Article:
First we need to understand what triggers egg laying. There are several factors that influence egg-laying birds:

  • Day length
  • Photoperiod
  • Temperature of environment
  • Nutritional status of the bird
  • Strength of bond between owner and bird.

Day length and time of year go together for birds living outside or in the wild. Genetically they are programmed that when the days get longer (summer is approaching), it is time to get ready to breed and produce young. Summer time is an ideal time for producing young because when the temperature is warmer, the food supply is at the maximum. Birds living inside however, are in a regulated environment-constant temperature and day length can trick a pet bird into thinking that it is laying season all year around. All pet parrots require 12 hours of light and 12 hours of dark optimally. Their 12 hours sleep should be uninterrupted-that is they need to be away from the other members of the family in a warm, dark, quiet room. Many chronic egg layers live in busy, active homes where they actually get 10 or less hours of uninterrupted sleep. Increasing sleep time will help discourage chronic egg production.

As stated, most pet birds live in regulated environments. This is not a bad thing, but consistently warm temperatures can stimulate egg laying. Temperatures over 75 degrees are important for unwell parrots, but healthy hens should not be kept consistently at or above this all year around. You can vary the temperature throughout the year-warmer in the summer, a bit cooler in the winter (but not below 70).

The more healthy and content a hen is the most likely it is to lay eggs. This seems to hold true for most small species-cockatiels, lovebirds etc. Having an egg-laying hen is really a complement to you! Egg laying, however is physically stressful on the bird. Egg laying depletes the body of calcium, proteins and valuable minerals. Because of this, the diet fed to your bird is very important. A healthy diet (varying with the species) for an egg laying bird consists of a pelleted diet, calcium rich veggies, with only a small amount of seeds. Consult your avian veterinarian for the diet best suited for your bird. Birds NOT fed an appropriate diet may have an increased chance of egg binding, seizures, fractures in the legs /back and general poor overall condition.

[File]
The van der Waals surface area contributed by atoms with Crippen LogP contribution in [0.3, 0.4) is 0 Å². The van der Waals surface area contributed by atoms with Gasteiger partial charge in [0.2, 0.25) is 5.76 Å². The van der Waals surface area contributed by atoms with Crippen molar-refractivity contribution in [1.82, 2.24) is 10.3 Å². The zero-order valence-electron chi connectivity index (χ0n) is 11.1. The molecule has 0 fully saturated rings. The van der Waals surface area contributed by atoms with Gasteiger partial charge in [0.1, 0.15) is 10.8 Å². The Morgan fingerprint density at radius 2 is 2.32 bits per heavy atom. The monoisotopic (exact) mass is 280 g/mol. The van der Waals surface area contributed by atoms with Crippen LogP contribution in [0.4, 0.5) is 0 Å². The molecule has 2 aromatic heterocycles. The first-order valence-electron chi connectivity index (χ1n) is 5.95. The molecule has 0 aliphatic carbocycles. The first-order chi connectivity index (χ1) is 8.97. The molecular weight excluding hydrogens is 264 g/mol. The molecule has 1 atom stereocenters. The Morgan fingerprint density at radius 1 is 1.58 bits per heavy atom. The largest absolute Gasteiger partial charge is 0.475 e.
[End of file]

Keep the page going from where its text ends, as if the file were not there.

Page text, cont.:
Birds that are strongly bonded with their owner, or a mate bird, are more likely to lay eggs. We see this commonly in singly kept female cockatiels. This does not mean that you should run out and buy other birds. Instead, change the bird’s environment. Move her cage around the house. Rotate toys more frequently. Install a grate at the bottom of the cage. Don’t punish broody behavior but don’t encourage it either. Ignore it. Distract her with a new toy. Limit stroking to the head, being careful to avoid the back, rump, under the wings and stomach. Avoid feeding her on your shoulder with wet, moist foods. (This is okay, if you are hand feeding a baby bird, but remember that males regurgitate food to their mates-this is a breeding behavior.)

For birds that chronically lay, there are several treatments available:

a). Hormonal therapy- HCG, Testosterone, Lupron

b). Surgery

Hormonal therapy is considered first. Weekly to monthly injections can stop the ovary from producing eggs. There are risks associated with surgery in birds: blood loss and complications from the anesthetic (or complications from the surgical procedure) are all concerns. See your avian veterinarian for more information on whether any of these are appropriate for your bird.


“Article by Susanne Hardy RAHT , Bsc. (AnSc.)”


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